About laser spine surgery & minimally invasive spine surgery
There are lots of TV ads recently about “laser spine surgery”. We have family physicians asking us our opinion on using lasers for spine surgery and if it is of merit.
It’s certainly natural for the media and TV to spotlight new technology and recent cures for all types of health problems. For spine care, there have been lots of fads from chymopapain (an enzyme injection to dissolve herniated discs) in the 1970s, to percutaneous discectomy in the 1980s, the launch of artificial discs in the 1990s and the emergence of IDET (intradiscal electrothermic therapy to heat the disc) in the 2000s.
Many of these fads generated incredible media interest at the outset, lots of TV and magazine ads, but over the long haul most have shown through hindsight to be of little significant benefit for most patients. Some of the above have actually proved to be harmful to some patients.
Laser spine surgery is another item that has been the subject of TV ads and media publicity.
Using a laser in spine surgery is not necessarily modern, as the laser typically is used by the surgeon as a cutting device.
Something that we believe to be more newsworthy are the new “minimally invasive spine surgery” approaches used by fellowship-trained spine surgeons that shorten the incision, lessen time in the hospital, and speed the return to activity with a less painful recovery.
Another area of concern about laser spine surgery is that many of the people who are pursuing laser spine surgery because of the ads, perhaps don’t need surgery at all.
For example, at OrthoIllinois Spine Care — which is referred the most complex spine patients in the Northern Illinois region — 83% of patients in 2013 recovered from their symptoms WITHOUT SURGERY.
Health insurance plans have learned that if you go to a center that only has surgeons, you are likely to get a recommendation for spine surgery.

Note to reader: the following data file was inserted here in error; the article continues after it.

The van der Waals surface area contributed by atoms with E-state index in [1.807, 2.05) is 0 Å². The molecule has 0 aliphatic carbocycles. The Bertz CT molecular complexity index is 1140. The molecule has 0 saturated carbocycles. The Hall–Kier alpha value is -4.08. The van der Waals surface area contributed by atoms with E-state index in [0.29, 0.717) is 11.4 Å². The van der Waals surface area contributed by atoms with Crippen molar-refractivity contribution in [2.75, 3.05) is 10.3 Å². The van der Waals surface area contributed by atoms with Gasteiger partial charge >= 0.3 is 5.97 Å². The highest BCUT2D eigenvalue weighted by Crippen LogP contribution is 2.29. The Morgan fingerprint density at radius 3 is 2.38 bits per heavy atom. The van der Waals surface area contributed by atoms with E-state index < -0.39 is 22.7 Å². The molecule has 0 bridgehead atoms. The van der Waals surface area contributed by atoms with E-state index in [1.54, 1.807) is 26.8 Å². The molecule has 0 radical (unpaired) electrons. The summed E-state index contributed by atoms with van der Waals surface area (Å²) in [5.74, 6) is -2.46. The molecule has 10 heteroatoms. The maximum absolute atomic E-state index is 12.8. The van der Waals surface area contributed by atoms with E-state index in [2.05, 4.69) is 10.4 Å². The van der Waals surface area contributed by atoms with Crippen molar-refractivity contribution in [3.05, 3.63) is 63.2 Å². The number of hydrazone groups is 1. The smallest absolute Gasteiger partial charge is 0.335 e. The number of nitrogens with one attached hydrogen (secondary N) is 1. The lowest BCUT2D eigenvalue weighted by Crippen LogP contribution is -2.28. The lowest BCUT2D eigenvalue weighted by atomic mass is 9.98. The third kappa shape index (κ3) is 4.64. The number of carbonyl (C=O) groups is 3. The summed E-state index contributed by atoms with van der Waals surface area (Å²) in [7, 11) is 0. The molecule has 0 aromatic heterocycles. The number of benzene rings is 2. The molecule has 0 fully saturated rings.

That is why our spine center has physical medicine doctors and internal spine therapists that provide NON-surgical treatment options that can include spine therapy and spinal injections that can make laser spine surgery — or any spine surgery — unnecessary.
In our opinion, OrthoIllinois Spine Care physicians currently believe there is no clinical benefit to laser spine surgery over minimally invasive spine surgery. As a result, our surgeons don’t perform laser spine surgery, nor do we use lasers during spine surgery for the purpose of advertising.
The only real difference between how traditional or minimally invasive spine surgery is performed, compared to laser disc removal, is how the damaged disc tissue is removed. In a typical spine surgery, a window through bone is created to provide access for the surgeon to remove the herniated disc. With traditional spine surgery, the surgeon may use a microscope or endoscope to see the part of the disc that is pressing on a nearby nerve root. The surgeon then removes the problematic disc tissue with a tiny incisor tool.
With laser spine surgery, the surgeon uses a laser to heat and vaporize the disc tissue. Additionally, laser surgery works best as a cutting tool against soft tissues but is not the ideal instrument for removing bone spurs that are can be present with older patients who have stenosis.
Our spine center is a huge advocate of new technology where it shows benefit to the patient. But more important is our philosophical belief that ideal spine care should exhaust non-surgical treatment options first, and use spine surgery as the last option. In that sense, an educated health care consumer is more likely to realize the best healthcare through their choice of a physician who shares information.